The Chefs are Stepping Up
Chefs are also stepping up to address Pandemic food insecurity while also tackling systemic inequality, transforming their restaurants into volunteer community kitchens. In Chicago, Chef Roberto Perez of Urban Pilon, Chef Fresh Roberson of Fresher Together, Chef Karla Morales of Amor y Sofrito and Chef Kwamena of the Let Us Breathe Collective have become local pillars of the Everybody Eats Mutual-Aid Meals program, supported by the Little Village Environmental Justice Organization. In Minneapolis, when the Gatherings Cafe was forced to close in March due to the Pandemic, it was taken over by native chefs and started delivering meals to elders in the Twin Cities area, featuring delicious indigenous ingredients. According to Brian Yazzis, who is also serving up native food to water protectors during the Standing Rock protest, the food is medicine.
Adrian Lipscome, owner of the Uptown Cafe in La Crosse, WI, launched her own 40 Acres and a Mule Project in March to help reestablish the tradition of African- American farming in the Driftless Region of WI, which in the 19th Century hosted hundreds of black settlers that had moved north with hopes for a bright new life after the Civil War. As of Sept. 2020, this GoFundMe campaign had raised nearly $130,000 to acquire land for a just transition toward a more diverse agriculture and greater Food Sovereignty.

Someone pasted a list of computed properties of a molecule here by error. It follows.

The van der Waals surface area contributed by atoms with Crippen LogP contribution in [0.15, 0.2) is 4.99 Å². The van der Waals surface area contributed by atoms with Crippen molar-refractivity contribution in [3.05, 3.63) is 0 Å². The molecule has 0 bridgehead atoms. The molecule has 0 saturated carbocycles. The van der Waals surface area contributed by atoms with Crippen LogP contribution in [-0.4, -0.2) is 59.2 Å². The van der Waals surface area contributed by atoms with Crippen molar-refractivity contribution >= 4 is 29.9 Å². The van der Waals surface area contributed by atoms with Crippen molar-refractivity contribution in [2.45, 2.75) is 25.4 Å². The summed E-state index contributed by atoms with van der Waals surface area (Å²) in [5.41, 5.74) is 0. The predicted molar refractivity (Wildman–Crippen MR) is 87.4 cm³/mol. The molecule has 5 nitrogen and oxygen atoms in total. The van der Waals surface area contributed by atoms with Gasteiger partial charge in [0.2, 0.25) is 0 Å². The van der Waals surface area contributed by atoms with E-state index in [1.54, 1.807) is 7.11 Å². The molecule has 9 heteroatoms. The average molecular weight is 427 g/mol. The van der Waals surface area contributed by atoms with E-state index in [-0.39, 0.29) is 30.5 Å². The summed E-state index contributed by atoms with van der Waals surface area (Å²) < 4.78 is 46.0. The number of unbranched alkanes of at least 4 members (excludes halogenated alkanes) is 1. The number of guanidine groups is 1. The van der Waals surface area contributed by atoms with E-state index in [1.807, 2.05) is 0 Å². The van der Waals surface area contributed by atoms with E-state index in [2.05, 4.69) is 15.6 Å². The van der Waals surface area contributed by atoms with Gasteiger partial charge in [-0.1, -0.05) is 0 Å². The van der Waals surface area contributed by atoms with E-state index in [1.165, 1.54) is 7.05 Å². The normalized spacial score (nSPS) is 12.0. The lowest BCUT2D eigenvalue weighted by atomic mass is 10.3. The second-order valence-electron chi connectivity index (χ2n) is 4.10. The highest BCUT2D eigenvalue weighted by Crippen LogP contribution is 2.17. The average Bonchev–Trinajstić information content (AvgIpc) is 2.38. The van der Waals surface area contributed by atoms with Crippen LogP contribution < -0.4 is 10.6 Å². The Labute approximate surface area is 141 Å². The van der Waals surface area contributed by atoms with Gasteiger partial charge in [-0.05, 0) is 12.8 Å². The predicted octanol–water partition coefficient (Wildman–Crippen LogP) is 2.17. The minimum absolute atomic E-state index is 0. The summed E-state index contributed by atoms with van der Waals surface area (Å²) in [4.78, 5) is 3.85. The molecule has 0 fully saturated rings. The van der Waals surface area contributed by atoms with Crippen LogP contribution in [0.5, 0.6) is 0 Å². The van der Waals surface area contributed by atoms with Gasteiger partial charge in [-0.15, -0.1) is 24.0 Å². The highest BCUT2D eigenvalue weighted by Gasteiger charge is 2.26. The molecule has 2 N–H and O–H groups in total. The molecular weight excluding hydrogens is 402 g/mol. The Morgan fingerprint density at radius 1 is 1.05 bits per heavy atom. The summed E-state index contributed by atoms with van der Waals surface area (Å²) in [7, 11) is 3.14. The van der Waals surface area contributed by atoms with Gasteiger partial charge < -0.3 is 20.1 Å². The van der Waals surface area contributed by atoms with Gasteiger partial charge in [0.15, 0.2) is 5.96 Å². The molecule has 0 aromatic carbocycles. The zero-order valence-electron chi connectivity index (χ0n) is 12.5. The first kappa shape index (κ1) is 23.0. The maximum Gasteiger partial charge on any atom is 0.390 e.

Grassroots Campaigns Emerge
With millions of unemployed renters facing eviction (and farmers confronting foreclosure), other groups have also taken up the challenge to redistribute and decommodify land and shelter. Grassroots campaigns against speculative land grabbing are gaining steam. In Sept. the Orange County, CA Employees Retirement System (OCERS) decided to divest $64 million from the UBS AgriVest Farmland Fund, while students, staff, and faculty at many colleges across the U.S. are confronting TIAA – one of the largest pension funds and landowners in the world – on the same issue.
Homeless advocates, who have been occupying fifty vacant publicly owned properties in Philadelphia for months, just declared victory as the city agreed to transfer the homes to a community land trust under control of Philadelphia Housing Action. Immigrant farmers (90% are women) with the Somali Bantu Community Association recently acquired a 99-year lease to a 107-acre plot in Lewiston, Maine thanks to the Agrarian Trust, with similar “Agrarian Commons” efforts underway cross ten states putting 2,400 acres into the hands of marginalized farmer. On the Menominee Reservation in northern WI, the nationwide tiny homes movement is gaining fresh momentum by offering a safe transition for those recovering from domestic violence and/or substance abuse, with a unique indigenous twist – all the building materials are provided by the Tribe’s own communal lumber operation, drawing from forest managed under the Seventh Generation Principle.